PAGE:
By Emily Steel (The Wall Street Journal)
More than a year in the making, the draft legislation proposes regulating Internet companies' tactics for collecting information about Web visitors and the use of that data for ad targeting. It also could apply to the practices for collecting consumers' information in the offline world.
The proposed legislation comes as the furor over privacy issues related to the Internet grows. Lawmakers and regulators say that most consumers experience a great deal of confusion about what information is collected about them and how it is used. Privacy advocates say such tracking has reached alarming levels.
Meanwhile, Internet and advertising companies say that they are capable of regulating themselves and privacy legislation threatens to stifle the $23 billion Internet-ad market.
Rep. Rick Boucher (D., Va.), along with Rep. Cliff Stearns (R., Fla.), plan to post a draft of the bill on their websites on Tuesday, then solicit feedback for a two-month period. Legislators will then revise the bill for introduction during a House subcommittee hearing. To be sure, the proposal doesn't mean that Congress will pass a law.
Mr. Boucher revealed details of the much-anticipated legislation on Monday during a conference for American Business Media, a trade group of business-to-business publications, said Mark Sableman, a partner at the law firm Thompson Coburn and counsel to American Business Media.
Under the current draft, websites collecting information about their visitors would need to disclose to consumers how that information is collected and used, with whom it is shared and the circumstances under which that sharing takes place, Mr. Sableman said. If consumers decide they don't want their information to be collected or used for those stated purposes, they should be able to opt out directly on the site.
The regulation also lays out a separate set of regulations for outside companies that collect information about consumers on websites and target ads to those consumers on other, unrelated sites.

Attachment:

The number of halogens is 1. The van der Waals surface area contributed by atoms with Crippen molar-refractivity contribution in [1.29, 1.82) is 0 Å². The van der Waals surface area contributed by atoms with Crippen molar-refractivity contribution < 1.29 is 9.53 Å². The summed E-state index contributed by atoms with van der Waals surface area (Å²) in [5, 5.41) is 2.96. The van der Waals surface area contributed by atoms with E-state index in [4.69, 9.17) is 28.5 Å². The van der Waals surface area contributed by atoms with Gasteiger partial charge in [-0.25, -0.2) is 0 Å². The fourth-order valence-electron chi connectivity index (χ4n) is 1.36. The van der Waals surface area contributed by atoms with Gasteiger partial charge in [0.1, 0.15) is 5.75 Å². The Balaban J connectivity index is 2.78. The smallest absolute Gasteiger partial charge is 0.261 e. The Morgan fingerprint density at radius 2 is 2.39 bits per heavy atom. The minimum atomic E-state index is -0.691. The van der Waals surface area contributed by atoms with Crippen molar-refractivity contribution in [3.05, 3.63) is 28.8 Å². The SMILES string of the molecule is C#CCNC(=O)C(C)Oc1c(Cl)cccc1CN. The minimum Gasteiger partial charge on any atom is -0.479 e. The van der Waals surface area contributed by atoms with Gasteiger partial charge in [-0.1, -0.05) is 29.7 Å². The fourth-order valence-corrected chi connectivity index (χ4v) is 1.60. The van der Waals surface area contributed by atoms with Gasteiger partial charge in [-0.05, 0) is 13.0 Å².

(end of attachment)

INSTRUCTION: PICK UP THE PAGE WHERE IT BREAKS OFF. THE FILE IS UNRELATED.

Consumers would need to grant these third-party companies special permission for their data to be collected. The draft legislation provides some exceptions. The ad company wouldn't need to solicit permission to collect information about consumers if the targeted ad includes a link that explains which company was involved in making the ad appear, shows consumers what information is collected about them and gives them the chance to opt out.
The draft also includes special restrictions for the collection of sensitive information, including financial information, medical history, government identifiers such as drivers' license and Social Security cards and information about children or adolescents.
The legislation would grant authority to the Federal Trade Commission to endorse the provisions of the bill.
"We haven't seen the bill, but protecting privacy is a priority for the FTC, as it is to Congressman Boucher, and we're eager to work with Congress as it crafts legislation to address privacy concerns," FTC Chairman Jon Leibowitz said in a statement.
"Although I do not support all of the provisions in the draft, I look forward to getting back comments to improve the bill and then hopefully advance it through the committee process," Rep. Stearns said in a statement, noting that it was premature for him to comment on the legislation as it has yet to be made public. He said that the bill is based on earlier privacy legislation that he developed in 2005.